He married Kumudavati and had a son Athithi from her.
The lineage after Rama:-
7) Kshema- dhanva
12) unnAbha (this name was because his naval was very deep, and he appeared almost like Vishnu)
15) vyuShitAshva (on account of his having quartered his soldiery and horses on seacoasts)
18) kausalya (son)
21) puShya, (devotee of the great sage Jaimini.)
22) dhruva-sandhi (killed by a lion while hunting)
23) sudarshana, ( an year old when his father died)
24) agnivarNa (indulged in pleasure life.)
With this, Kalidasa ends Raghu vamsam.
This king AgnivarNa did not have any issue from any of the women he enjoyed and died of diseases of his bad habits.
But Kalidasa says that his queen was pregnant at the time of his death and was made Regina on behalf of unborn son.
Scholars are of differing opinion on why Kalidasa ended abruptly. There is an opinion that there must have been a remaining part of Raghu vamsa which was lost.
But according to me, looking at the lineage and the description about the kings by Kalidasa, there are some interesting features.
The kings 21 generations before Rama and 21 generations after Rama have had a successful and highly respectful life. There had never been immoral behaviour reported in them or in their kingdom. There were no unnatural or premature deaths. The kings had lived full life and been just rulers. There had been no invasions or rivalries reported.
In the above list of the kings who succeeded Rama , until Pushya, the 21st king, the narration contains nothing other than good things. The 22nd king was killed by lion while he was on a hunting expedition. His son was only a year old then. The name of the king Dhruva sandhi itself seems to indicate a shift to another era! I am thinking of the probable connections of this name to yuga / era classifications. I will write them later.
From Dhruva sandhi onwards, the descendants were of lesser quality. Perhaps due to this deterioration noticed further, Kalidasa stopped the narration with agnivarNa.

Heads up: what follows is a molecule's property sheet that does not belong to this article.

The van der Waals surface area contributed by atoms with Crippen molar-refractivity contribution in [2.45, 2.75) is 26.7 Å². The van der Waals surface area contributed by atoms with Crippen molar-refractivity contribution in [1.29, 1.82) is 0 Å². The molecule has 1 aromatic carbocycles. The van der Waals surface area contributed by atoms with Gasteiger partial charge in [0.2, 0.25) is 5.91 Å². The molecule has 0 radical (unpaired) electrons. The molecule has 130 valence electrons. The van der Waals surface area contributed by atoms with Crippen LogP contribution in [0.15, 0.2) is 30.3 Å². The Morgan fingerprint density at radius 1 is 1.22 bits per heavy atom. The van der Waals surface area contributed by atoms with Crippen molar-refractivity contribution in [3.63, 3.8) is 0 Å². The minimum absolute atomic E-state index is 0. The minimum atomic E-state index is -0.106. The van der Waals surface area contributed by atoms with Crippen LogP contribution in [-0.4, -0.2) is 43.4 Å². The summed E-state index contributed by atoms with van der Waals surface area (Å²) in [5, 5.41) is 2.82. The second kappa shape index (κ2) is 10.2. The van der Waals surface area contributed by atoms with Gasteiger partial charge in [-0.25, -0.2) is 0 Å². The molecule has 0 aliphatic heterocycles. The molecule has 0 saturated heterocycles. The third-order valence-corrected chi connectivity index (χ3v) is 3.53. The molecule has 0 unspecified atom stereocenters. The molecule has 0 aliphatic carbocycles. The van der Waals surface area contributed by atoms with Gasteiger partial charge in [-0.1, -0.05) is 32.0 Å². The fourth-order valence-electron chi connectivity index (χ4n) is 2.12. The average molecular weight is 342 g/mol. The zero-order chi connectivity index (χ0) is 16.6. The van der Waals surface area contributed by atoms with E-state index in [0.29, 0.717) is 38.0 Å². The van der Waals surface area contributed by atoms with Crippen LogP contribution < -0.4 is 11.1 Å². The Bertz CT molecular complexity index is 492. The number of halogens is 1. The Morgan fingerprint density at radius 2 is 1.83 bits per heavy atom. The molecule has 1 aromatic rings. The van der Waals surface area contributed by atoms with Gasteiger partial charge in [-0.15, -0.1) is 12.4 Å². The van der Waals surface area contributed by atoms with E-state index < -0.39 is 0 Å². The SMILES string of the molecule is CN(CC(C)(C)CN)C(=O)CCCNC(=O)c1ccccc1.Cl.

Similarly 21 generations before Rama ( as given by Valmeeki) Sagara was the ruler. His sons had an unnatural death at the curse of sage Kapila. River Ganga was brought to give salvation to them. Where they attained their salvation is the Setu at Rameshwaram. (please read my old posts on this topic)
In Sagara's father's times, sibling rivalry was first noticed in the lineage. The practice was to pass on the throne to the eldest son. But the other sons and relatives fought for the throne in Asita's period. Asita lost the throne. When Asita died, his wife was pregnant. Sagara was born to her and with the guidance of sage Chyavana he fought with the detractors and got back the throne. He exiled them to the fringes of Bhratha varsha. They were called as Mlechas as they were ordained to follow non-vedic life. They occupied what is now Assyria, Iran, Iraq etc. Assyria derives the name from Asita in whose honour Sagara fought and won.
After Sagara the lineage went on smoothly and with great honours. This constituted 21 generations before Rama.
Similarly 21 generations after Rama the lineage was smooth and highly moralistic. Such a status changed only after 21 generations.
This coincidence makes me connect this to the oft told dictum that one is connected with 21 generations before and after. Rama coming at the centre of this line- up makes me think that the best conduct for 21 generations would result in the birth of a supreme person (su-putran) as Rama. Likewise Rama's in-thing will get manifest for 21 generations after him.
The lineage before Rama as given by Valmeeki:-
5- Manu (Manu is the earliest Prajaapati -"manuH prajaapatiH puurvam")
6- Ikshvaaku (first king of Ayodhya)